Wednesday, December 26, 2012

"Omitted variable fraud"

"Omitted variable fraud." I like the term. This concisely describes the behavior I have been observing for as long as I have been paying attention to the issue, ever since Gavin Schmidt took on Jerry Pournelle with the repeated assertion that direct solar forcing failed to explain the temperature change in NASA's models, and that CO2 was responsible. He never acknowledged the gigantic leap of faith he was taking in believing his models over the historical data.

Anyway, I quote the money paragraph first and then some of the background.

My training is in economics where we are very familiar with what statisticians call "the omitted variable problem" (or when it is intentional, "omitted variable fraud"). Whenever an explanatory variable is omitted from a statistical analysis, its explanatory power gets misattributed to any correlated variables that are included. This problem is manifest at the very highest level of AR5, and is built into each step of its analysis.

Introduction to the "omitted variable fraud" critique, continued

For the 1750-2010 period examined, two variables correlate strongly with the observed warming (and hence with each other). Solar magnetic activity and atmospheric CO2 were both trending upwards over the period, and both stepped up to much higher levels over the second half of the 20th century. These two correlations with temperature change give rise to the two main competing theories of 20th century warming. Was it driven by rapidly increasing human release of CO2, or by the 80 year "grand maximum" of solar activity that began in the early 1920′s? ("Grand minima and maxima of solar activity: new observational constraints," Usoskin et al. 2007.)

The empirical evidence in favor of the solar explanation is overwhelming. Dozens of peer-reviewed studies have found a very high degree of correlation (.5 to .8) between solar-magnetic activity and global temperature going back many thousands of years (Bond 2001, Neff 2001, Shaviv 2003, Usoskin 2005, and many others listed below). In other words, solar activity "explains," in the statistical sense, 50 to 80% of past temperature change.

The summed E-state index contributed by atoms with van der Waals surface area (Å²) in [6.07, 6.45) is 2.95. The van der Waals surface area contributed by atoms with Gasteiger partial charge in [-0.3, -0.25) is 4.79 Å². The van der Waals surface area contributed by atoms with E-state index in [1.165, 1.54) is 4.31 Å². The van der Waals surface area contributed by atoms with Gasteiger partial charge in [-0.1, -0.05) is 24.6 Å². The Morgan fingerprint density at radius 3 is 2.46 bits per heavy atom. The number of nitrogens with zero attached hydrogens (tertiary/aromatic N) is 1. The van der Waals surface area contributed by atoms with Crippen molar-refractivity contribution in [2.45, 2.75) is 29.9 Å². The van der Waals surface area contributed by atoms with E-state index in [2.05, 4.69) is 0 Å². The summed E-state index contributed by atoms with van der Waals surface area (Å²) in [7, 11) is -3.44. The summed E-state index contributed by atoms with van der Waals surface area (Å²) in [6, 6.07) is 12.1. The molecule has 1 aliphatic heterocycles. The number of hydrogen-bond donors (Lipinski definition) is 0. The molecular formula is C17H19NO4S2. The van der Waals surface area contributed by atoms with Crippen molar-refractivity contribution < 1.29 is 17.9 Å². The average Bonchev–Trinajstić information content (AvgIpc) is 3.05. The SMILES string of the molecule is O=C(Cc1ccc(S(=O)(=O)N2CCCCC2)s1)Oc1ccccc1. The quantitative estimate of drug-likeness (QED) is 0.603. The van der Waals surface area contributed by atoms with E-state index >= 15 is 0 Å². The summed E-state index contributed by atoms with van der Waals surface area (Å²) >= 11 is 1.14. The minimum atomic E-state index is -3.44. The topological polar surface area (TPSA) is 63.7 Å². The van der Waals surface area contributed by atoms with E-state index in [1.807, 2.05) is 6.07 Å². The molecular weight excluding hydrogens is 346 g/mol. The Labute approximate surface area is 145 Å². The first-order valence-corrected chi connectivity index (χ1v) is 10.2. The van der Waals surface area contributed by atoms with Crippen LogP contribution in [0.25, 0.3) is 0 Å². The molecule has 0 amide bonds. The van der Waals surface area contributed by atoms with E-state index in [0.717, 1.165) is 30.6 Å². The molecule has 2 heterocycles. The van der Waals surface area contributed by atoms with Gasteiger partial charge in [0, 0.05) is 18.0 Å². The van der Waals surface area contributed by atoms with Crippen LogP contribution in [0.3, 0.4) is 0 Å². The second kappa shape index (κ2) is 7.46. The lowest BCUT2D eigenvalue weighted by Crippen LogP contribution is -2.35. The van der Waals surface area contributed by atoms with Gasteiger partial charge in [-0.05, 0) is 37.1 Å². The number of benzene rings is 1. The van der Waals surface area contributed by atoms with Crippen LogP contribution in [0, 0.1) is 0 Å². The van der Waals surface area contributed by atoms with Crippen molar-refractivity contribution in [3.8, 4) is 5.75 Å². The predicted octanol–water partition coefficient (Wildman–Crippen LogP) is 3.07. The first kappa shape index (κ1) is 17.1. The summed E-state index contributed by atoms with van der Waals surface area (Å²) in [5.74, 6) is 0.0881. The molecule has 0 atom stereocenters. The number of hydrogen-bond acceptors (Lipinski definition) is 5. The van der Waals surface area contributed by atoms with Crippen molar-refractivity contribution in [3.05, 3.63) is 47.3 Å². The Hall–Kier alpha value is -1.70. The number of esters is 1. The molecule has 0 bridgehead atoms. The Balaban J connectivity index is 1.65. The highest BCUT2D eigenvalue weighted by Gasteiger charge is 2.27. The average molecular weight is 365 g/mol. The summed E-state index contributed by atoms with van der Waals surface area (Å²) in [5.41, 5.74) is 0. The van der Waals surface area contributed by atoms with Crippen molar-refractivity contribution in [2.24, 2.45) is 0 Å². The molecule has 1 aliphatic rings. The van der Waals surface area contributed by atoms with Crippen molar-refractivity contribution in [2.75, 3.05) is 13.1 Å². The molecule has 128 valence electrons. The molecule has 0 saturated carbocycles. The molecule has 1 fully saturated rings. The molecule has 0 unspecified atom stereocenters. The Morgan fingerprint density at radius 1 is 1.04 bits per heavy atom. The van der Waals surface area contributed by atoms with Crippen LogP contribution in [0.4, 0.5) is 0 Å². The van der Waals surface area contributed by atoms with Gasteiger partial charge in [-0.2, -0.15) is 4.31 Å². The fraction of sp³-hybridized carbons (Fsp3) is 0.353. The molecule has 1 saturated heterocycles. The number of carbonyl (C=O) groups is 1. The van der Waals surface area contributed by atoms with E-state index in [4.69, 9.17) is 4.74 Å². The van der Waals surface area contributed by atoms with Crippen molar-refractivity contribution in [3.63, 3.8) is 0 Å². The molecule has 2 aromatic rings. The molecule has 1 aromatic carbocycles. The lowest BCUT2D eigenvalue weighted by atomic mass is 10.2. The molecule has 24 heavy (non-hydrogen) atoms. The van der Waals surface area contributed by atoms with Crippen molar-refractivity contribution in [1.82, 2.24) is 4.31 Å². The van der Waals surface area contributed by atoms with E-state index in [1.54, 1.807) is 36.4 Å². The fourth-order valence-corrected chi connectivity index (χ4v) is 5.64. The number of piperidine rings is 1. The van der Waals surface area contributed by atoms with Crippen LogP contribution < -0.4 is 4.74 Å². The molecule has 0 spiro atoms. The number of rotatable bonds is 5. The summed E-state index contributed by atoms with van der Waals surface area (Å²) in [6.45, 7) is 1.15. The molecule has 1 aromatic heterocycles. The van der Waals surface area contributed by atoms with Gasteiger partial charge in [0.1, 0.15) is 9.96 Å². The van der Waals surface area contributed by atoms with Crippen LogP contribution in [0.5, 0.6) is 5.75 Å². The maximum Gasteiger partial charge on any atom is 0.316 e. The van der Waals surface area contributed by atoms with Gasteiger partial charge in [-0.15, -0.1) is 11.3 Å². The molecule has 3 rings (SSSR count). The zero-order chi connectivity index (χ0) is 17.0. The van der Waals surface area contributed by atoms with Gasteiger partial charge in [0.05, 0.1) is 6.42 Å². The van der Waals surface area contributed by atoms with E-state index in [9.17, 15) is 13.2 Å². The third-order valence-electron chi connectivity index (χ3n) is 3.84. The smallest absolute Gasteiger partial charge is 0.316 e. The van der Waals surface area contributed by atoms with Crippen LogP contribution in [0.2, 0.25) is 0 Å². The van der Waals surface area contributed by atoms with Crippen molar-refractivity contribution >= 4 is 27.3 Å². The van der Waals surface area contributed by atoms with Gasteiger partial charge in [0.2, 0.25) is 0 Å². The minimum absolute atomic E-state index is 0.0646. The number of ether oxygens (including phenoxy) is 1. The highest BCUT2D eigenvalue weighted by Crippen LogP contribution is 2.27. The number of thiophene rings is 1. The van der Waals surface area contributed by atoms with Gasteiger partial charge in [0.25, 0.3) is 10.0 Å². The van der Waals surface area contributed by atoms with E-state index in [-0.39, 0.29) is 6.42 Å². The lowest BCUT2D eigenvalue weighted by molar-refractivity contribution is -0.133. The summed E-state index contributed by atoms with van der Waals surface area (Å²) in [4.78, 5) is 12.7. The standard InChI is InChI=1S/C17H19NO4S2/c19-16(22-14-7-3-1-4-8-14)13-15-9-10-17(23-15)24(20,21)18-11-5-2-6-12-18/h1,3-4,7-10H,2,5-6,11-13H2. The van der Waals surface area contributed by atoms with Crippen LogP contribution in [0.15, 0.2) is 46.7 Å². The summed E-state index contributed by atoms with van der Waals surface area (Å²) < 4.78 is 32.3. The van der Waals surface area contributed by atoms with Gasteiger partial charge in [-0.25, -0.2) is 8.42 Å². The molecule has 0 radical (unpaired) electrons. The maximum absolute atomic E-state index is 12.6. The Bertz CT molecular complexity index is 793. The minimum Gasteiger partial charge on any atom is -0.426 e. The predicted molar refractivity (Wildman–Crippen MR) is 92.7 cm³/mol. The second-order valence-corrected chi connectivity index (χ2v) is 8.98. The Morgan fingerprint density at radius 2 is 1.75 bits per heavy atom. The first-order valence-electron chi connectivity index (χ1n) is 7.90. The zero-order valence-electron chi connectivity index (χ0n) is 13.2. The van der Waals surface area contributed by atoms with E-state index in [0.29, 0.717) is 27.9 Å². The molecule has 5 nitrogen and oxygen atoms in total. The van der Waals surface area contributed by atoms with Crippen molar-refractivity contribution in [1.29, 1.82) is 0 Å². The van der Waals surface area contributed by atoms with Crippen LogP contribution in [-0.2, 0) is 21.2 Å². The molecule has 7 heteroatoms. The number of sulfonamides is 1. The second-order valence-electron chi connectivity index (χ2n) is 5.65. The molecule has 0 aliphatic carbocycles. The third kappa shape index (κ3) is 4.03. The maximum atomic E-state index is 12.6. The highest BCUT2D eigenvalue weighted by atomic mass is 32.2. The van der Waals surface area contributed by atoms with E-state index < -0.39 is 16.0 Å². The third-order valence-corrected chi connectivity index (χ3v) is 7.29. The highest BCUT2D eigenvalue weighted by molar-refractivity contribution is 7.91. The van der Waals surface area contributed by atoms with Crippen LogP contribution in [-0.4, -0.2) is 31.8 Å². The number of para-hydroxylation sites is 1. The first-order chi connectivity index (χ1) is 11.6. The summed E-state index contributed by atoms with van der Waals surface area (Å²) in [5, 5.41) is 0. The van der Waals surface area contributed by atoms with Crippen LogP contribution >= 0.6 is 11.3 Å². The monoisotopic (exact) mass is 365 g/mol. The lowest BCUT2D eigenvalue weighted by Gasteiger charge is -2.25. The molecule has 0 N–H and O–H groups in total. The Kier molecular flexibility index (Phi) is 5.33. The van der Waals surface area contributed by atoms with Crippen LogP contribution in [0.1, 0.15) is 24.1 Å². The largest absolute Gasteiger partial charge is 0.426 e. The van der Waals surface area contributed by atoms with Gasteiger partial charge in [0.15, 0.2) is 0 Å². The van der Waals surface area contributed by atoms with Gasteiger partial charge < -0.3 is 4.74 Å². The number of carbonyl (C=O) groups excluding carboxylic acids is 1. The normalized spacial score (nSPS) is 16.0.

Such a high degree of correlation over such long time periods implies causality, which can only go one way. Global temperature cannot be driving solar activity, so there must be some mechanism by which solar activity is driving or modulating global temperature change. The high degree of correlation also suggests that solar activity is the primarydriver of global temperature on every time scale studied (which is pretty much every time scale but the Milankovitch cycle).

In contrast, records of CO2 and temperature reveal no discernable warming effect of CO2. There is a correlation between atmospheric CO2 and temperature, but with CO2 changes following temperature changes by an average of about 800 years (Caillon 2003), indicating that it is temperature change that is driving atmospheric CO2 change (as it should, since warming oceans are able to hold less CO2). This does not rule out the possibility that CO2 also drives temperature, and in theory a doubling of CO2 should cause about a 1 degree increase in temperature before any feedback effects are accounted, but feedbacks could be negative (dampening rather than amplifying temperature forcings), so there no reason, just from what we know about the greenhouse mechanism, that CO2 has to be a significant player. The one thing we can say is that whatever the warming effect of CO2, it is not detectable in the raw CO2 vs. temperature data.

This is in glaring contrast to solar activity, which lights up like a neon sign in the raw data. Literally dozens of studies finding .5 to .8 degrees of correlation with temperature. 


Hahahahaaaa!!! That is ME laughing at YOU, cruel world.
    -Jordan Rixon

I could not love thee, dear, so much,
Loved I not Honour more.